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IMF says Spain should not rush deficit cuts
Spain should not rush to cut its public deficit at a time of extreme economic weakness, the IMF said on Friday, while urging Europe to take action to prevent a banking crisis from deepening.
Madrid has become a test case for the euro bloc on striking the most effective balance between reining in public finances and seeking to revive growth in its recession-hit economy.
Spain was likely to miss its target of reducing its public deficit to 5.3% of GDP product this year from 8.9% in 2011, the IMF said in its report after an annual review.
"Given the weak growth outlook, slippage should not be made up in a compressed time frame," the IMF said in the report. "The medium-term targets are broadly appropriate, but a smoother path would be appropriate during a period of extreme weakness."
Spain's banks and people are still wrestling with the bad debts left by the bursting of a property bubble four years ago.
It is the latest country to be caught up in a crisis that could reach new heights this weekend if Greeks vote at a parliamentary election to reject the terms of their IMF/EU bailout.
The IMF said Spain should take full advantage of the deal it struck with the European Union on Saturday, for a loan of up to €100 billion to prop up its banks, to conclude financial sector restructuring.
It said Madrid should decide quickly which banks will need external help and which are not viable as well as spelling out what kind of financial support the government will provide.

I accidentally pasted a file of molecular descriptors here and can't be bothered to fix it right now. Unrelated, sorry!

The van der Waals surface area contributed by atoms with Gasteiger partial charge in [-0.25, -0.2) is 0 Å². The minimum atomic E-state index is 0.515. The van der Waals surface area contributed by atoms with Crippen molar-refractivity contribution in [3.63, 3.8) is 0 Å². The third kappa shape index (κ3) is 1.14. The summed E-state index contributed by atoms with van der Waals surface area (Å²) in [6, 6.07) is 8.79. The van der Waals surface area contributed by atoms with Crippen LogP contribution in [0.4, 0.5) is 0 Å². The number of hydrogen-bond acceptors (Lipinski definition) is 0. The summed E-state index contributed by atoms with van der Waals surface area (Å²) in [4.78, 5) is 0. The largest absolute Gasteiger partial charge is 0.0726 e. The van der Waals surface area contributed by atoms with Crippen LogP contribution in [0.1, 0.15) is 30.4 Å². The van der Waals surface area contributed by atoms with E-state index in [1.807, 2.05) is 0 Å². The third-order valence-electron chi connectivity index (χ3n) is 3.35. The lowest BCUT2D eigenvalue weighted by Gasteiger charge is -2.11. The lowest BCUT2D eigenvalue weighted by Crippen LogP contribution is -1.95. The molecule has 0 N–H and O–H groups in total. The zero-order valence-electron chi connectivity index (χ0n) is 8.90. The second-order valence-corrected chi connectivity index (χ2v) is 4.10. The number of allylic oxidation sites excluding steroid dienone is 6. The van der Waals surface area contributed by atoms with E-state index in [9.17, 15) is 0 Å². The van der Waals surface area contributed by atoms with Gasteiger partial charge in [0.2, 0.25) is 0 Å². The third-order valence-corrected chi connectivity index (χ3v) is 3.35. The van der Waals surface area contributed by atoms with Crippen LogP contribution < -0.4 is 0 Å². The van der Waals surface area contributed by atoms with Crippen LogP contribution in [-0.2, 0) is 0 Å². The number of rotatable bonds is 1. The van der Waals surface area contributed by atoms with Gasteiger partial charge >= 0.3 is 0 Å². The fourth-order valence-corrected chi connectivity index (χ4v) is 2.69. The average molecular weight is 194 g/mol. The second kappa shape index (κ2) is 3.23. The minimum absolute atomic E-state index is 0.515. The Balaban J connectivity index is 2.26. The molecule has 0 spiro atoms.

The IMF published an audit of Spanish banks hours before the weekend rescue deal was announced.
The results of an independent audit next week will divide the banks into three groups in determining how much each must take from the new euro zone rescue fund, local political and banking sources say.
Meanwhile, the IMF urged euro bloc leaders to act fast to present a roadmap toward banking and fiscal union, to ensure adequate bank funding and to contain the crisis, which has already spread from Greece to Ireland, Portugal and Spain and which now threatens Italy, one of the world's biggest sovereign debtors.
"There is an immediate need at the euro area level to ensure adequate bank funding and mitigate contagion. But a last resolution to the euro area crisis will require a convincing and concerted move toward a complete and robust economic and monetary union," the report said.
It also prompted Madrid to press forward with reforms, including hiking indirect tax revenues such as VAT, pursuing privatisations more aggressively and cutting public salaries.
In a separate report on Ireland, the IMF also urged Europe to help the country refinance its crippling bank bailout and consider taking equity in state-owned banks to help Dublin return to bond markets and avoid a second bailout next year.
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